Alumni Join Occupy Movement on UC campuses

Occupy Davis protesters back away from UC police after the controversial pepper spraying incident on Nov. 18. Police violence against protesters on UC campuses triggered much backlash among the student body, including the alumni that participated in the protest movement. Photo used with permission of Class of 2010 alumnus Gene Ang.

Occupy Davis protesters back away from UC police after the controversial pepper spraying incident on Nov. 18. Police violence against protesters on UC campuses triggered much backlash among the student body, including the alumni that participated in the protest movement. Photo used with permission of Class of 2010 alumnus Gene Ang.

It is 2 a.m. on Nov. 15, and class of 2010 alumna Summayah Naguib and UC Berkeley sophomore is just one of the thousands of students occupying the Sproul Plaza at UC Berkeley in protest of the proposed eight to 16 percent hike in annual UC tuition fees. She sees some students shivering, covered in blankets — some on the steps of Sproul Hall and some on the roof.

“It’s just a feeling that I don’t really know how to describe,” Naguib said. “It’s amazing to see so much cohesion and unity.”

On July 14, according to a UC Newsroom article UC President Mark Yudof’s proposal of an additional 9.6 percent annual tuition increase was passed by the UC Board of Regents on with a 14-4 vote. This fee hike, in addition to the proposed eight percent fee increase passed in November 2010, lead to much discontent among the UC students. According to Naguib, the protests were driven by the perceived separation between the “one percent” of wealthy Regents and students who could afford or benefit from such hikes and the other “99 percent” of the student body that felt that it’s voices were not heard.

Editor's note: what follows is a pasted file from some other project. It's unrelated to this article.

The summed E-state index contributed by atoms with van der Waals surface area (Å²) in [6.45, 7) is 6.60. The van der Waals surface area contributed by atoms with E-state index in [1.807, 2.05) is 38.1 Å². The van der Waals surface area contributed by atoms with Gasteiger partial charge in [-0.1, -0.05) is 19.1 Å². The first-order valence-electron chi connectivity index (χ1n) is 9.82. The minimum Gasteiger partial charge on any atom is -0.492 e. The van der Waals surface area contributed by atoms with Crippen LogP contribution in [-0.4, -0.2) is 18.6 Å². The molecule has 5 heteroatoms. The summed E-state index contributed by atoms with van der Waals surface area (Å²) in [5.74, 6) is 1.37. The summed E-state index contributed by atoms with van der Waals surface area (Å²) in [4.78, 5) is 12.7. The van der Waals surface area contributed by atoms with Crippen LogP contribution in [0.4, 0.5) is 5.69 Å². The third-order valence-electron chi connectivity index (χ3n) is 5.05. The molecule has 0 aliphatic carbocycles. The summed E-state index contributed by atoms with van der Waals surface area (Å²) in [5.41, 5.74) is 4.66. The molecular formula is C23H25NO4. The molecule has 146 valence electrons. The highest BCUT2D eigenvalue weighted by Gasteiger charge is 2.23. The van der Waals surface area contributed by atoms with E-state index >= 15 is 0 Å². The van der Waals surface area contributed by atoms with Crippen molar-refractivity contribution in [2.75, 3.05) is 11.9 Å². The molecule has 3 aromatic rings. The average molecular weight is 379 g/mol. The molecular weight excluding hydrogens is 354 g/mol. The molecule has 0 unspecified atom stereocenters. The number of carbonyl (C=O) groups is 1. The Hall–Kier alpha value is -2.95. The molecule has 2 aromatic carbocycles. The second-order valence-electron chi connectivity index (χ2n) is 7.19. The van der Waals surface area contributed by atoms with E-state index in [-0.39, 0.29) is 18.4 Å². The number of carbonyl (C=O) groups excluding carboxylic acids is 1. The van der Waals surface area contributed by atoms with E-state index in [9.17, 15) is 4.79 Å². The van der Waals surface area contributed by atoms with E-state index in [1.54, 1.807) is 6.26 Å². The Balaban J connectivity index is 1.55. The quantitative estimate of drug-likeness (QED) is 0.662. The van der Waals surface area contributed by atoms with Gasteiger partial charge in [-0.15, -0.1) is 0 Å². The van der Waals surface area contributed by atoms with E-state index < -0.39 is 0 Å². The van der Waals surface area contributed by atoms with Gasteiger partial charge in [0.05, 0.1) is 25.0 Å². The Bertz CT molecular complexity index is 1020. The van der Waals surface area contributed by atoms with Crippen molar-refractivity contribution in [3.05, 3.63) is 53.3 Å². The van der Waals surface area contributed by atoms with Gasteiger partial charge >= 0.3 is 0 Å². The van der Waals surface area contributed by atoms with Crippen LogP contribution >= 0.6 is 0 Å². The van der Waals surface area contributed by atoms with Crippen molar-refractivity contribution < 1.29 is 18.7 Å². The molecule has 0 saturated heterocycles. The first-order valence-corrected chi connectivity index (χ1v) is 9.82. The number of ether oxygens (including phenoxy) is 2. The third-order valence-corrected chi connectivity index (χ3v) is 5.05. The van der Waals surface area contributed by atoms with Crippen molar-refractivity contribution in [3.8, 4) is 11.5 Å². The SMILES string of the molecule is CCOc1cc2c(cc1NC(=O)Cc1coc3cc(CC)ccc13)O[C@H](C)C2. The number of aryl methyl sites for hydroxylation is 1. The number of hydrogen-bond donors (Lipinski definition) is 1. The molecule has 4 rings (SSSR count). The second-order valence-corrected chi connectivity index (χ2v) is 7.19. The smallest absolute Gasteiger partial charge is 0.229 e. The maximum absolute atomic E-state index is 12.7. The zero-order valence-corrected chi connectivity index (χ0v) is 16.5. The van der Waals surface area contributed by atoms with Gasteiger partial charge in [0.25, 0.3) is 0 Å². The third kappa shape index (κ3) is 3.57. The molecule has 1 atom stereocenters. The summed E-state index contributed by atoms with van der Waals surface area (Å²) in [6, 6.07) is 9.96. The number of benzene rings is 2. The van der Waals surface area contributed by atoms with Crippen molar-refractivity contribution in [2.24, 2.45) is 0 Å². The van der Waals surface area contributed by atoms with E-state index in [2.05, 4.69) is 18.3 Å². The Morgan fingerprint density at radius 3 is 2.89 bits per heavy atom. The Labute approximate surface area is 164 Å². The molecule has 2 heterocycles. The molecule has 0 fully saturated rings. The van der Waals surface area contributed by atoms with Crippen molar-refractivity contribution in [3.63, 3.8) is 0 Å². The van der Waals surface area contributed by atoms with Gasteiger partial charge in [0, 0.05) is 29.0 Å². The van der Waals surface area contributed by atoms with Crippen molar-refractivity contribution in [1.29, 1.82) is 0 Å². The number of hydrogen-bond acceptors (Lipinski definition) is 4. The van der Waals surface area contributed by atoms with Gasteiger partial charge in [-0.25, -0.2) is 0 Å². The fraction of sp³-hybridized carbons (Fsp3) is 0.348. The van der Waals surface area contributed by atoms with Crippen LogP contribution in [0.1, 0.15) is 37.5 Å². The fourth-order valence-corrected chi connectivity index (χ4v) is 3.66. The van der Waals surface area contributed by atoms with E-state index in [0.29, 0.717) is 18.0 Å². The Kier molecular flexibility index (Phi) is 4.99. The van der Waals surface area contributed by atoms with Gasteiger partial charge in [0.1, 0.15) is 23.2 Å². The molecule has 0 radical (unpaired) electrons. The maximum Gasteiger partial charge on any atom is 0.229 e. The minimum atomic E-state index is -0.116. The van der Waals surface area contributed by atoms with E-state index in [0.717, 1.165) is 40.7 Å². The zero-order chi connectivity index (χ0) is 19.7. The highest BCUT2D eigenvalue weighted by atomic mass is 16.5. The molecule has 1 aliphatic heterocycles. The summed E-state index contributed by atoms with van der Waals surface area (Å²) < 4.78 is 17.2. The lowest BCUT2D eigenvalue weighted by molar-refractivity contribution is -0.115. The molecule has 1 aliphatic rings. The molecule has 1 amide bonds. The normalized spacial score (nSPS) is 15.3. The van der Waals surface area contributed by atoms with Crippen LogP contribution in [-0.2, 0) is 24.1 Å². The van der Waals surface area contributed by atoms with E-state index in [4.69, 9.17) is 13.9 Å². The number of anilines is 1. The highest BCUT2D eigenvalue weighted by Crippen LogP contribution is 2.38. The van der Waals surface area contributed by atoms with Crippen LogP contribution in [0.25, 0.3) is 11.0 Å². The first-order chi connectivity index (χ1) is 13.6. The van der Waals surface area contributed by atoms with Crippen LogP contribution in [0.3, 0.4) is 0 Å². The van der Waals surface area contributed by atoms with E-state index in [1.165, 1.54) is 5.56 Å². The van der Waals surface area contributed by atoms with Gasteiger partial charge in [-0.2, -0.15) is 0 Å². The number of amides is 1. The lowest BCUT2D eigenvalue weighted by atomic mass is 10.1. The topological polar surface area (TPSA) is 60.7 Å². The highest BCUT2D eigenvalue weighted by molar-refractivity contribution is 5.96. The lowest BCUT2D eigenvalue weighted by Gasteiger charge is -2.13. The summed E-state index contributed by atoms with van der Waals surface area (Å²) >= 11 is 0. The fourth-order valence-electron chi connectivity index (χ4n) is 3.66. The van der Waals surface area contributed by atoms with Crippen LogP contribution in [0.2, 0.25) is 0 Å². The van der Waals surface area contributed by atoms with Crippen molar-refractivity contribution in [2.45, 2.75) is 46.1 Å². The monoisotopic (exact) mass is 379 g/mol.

On Nov. 9, “The Day of Action”, over 1,000 protestors marched around the UC Berkeley campus and a local Bank of America. Such demonstrations included “teach outs”, which were followed by a general strike that Naguib attended on Nov. 15. The teach outs in particular involved UC Berkeley professors supporting the students by raising awareness about issues such as wealth imbalance and police brutality.

Taking action
After observing what she believed to be a separation between the “one percent” of students who could afford the tuition hike and the rest of the student body, Naguib chose to take an active role in the Occupy Cal General Assemblies and protests. Though she had previously attended the protest against the controversial Berkeley College Republicans’ bake sale, in which the prices of items sold were set differently for students of different races as a jab at the admissions offices’ alleged preference towards minorities, she noticed a stark contrast between the two protests.

”[Occupy Cal protests] definitely attracted a lot more people including the general public,” Naguib said. “The recent [protest] was more active and demands were being made, whereas before [the GOP bake sale protest] was just a statement being made.”

Naguib also felt that because the concept of economic disadvantages and unequal distribution of wealth amongst society members is not limited to just students and their families, the protest was more than just a temporary demonstration at UC Berkeley.

“Thankfully, I come from a family where tuition isn’t a huge issue, but it’s not like it’s an easy thing to fork over that money,” Naguib said. “Even though I wasn’t personally affected, I have family members who were personally affected and I was more sympathetic with the Occupy movement even when it wasn’t specific to the university.”

According to Naguib, East Bay residents also voiced their discontent over the proposed annual additional 9.6 percent fee hike by attending the General Assemblies, contributing to an overall diversity in the demonstration participants.

Raising awareness but lacking direction